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FAQ: Advanced C++ and Modern Design Online Course

and just to add a bit more on my last post, I remembered (vaguely) that when I was taking C++ with financial engineering application course here, I submitted just cpp and hpp files as hw, nothing visual studio specific. Is the reason why visual studio is a must here that there's some module in advanced C++ that would make use of features of visual studio?
@Pavlos Sakoglou @APalley @Daniel Duffy Thanks again!
 
One reason is uniformity in the sense that everyone knows the Visual Studio + error messages, linking etc. And Boost is easy with VS.

Saves hassle big time!
Thanks for your reply. Normally I'd just switch to a windows laptop but my current problem is I'm interning overseas and didn't bring my windows laptop with me. I wanted to finish the advanced c++ course hopefully by September/early octocber before it gets busy with school and grad application. If cpp and hpp are the only files needed for hw submission, i may be able to get around visual studio by using another IDE (obviously I'd need to figure out its error message, boost, linking etc but it's doable), or I'd prob just have to buy a new windows laptop.

Not quite sure what to do yet.
 

Daniel Duffy

C++ author, trainer
Thanks for your reply. Normally I'd just switch to a windows laptop but my current problem is I'm interning overseas and didn't bring my windows laptop with me. I wanted to finish the advanced c++ course hopefully by September/early octocber before it gets busy with school and grad application. If cpp and hpp are the only files needed for hw submission, i may be able to get around visual studio by using another IDE (obviously I'd need to figure out its error message, boost, linking etc but it's doable), or I'd prob just have to buy a new windows laptop.

Not quite sure what to do yet.

I suppose your TA's can tell more. I am just the originator so am not directly involved. But how will TAs make projects which is extra work??

What about CMAKE?
 
For sure. I haven't actually enrolled in the course yet. @APalley was my TA when I took intro C++ course here. Would @APalley or @Pavlos Sakoglou happen know a bit more about this? Thanks!
The primary reason VS is a requirement for the advanced course is that some of the newer C++ features (which are covered in this course) are not fully supported on other compilers. Additionally, some features may differ on other compilers (i.e. the deprecated feature).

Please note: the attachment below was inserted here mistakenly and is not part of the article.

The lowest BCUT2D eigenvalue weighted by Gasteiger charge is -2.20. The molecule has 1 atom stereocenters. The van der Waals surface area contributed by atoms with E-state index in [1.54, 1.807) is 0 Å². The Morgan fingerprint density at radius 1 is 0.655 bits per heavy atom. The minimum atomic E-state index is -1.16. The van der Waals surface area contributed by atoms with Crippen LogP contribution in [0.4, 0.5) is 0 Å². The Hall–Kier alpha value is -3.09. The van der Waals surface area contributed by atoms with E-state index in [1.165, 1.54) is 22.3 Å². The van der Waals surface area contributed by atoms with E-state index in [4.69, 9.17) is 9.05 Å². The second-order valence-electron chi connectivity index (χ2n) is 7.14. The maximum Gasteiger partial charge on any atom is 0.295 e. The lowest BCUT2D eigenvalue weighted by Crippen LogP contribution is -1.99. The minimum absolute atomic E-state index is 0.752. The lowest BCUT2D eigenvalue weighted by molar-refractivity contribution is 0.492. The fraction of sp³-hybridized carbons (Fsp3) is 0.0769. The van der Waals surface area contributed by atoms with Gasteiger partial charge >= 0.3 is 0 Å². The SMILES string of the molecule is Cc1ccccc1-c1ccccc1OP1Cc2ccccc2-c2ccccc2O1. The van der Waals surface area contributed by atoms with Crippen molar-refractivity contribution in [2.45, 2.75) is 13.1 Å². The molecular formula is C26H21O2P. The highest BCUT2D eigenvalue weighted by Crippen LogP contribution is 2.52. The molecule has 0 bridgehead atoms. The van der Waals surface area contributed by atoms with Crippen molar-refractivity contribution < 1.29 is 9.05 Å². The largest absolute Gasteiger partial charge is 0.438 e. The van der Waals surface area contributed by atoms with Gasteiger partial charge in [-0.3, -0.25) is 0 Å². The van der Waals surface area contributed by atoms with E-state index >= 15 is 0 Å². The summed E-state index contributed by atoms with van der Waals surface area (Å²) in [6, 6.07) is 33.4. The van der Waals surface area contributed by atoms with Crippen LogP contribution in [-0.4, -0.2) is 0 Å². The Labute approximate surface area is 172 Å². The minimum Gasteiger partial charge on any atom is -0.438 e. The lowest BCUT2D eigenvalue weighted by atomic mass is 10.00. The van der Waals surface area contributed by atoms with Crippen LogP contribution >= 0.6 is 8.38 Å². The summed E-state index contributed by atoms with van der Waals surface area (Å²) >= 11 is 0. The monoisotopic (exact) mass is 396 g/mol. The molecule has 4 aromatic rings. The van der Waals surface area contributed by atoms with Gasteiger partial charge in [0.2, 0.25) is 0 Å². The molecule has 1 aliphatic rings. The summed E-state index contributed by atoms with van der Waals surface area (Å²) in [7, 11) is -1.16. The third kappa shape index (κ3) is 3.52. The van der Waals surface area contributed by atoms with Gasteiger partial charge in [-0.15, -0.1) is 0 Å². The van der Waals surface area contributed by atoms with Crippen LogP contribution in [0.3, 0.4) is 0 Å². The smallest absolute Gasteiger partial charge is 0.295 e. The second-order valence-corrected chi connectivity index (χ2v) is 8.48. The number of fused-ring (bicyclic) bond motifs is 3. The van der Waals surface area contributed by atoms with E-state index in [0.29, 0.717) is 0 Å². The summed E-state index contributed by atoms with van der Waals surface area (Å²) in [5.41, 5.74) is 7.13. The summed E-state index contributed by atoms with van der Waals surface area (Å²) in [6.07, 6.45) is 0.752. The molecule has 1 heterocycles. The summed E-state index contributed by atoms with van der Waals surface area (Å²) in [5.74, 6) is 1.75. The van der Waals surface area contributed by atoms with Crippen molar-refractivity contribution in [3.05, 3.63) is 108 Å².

One option would be to use a VM on your Mac (i.e. parallels) -- have you looked into this?
 
Course planner (suggested study time for each level)

View attachment 16543

Please note that the above is simply a recommended plan of study. There is no deadline to complete individual homeworks/levels -- you may work at your own pace. The only deadline is the 20-weeks to complete the entire course for the certificate.
@Andy Nguyen Probably need to update the planner? Level 2 seems to have way more exercises than Level 1. I checked multiple times to make sure I am not mistaken :LOL:
 

Daniel Duffy

C++ author, trainer
:eek:Now I know I need to speed up my progress :ROFLMAO:
Level 2 is a big one ... it has a lot of new template syntax and it a new way of thinking compared to good ole OOP hierarchies. It also introduces functional programming, FP.

The other levels build on the material from level 2:

3. Libraries, kind of OK I suppose. Some FP needed for parallel code.
4. Boost, a lot but not too difficult.
5. Patterns, well-documented + lots of examples Focus is on good design as well. Writing flexible code.
6. Your application: "get it working, get it right then get it optimized". Produce s/w prototypes in increments.

On project planning activities:
L1:
reading, viewing
doing quizzes
experimenting with smallest examples
doing exercises
if (NOT DONE) GOTO L1
 
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Hello. I am currently a junior at Baruch College doing a degree in Financial Mathematics and planning to apply for MFE programs. I took two semesters of C++, and I was wondering if this would constitute sufficient background for the advanced certificate?
The topics covered in my courses were the following:

"the notion of classes, along with the concepts of references, pointers, inheritance, polymorphism, parallel programming, and usage of standard libraries. The implementation of classes in a practical setting, such as scientific computing or quantitative finance, will be part of the course. The topics will also include administration of unix systems, secure connections, and management of remote servers."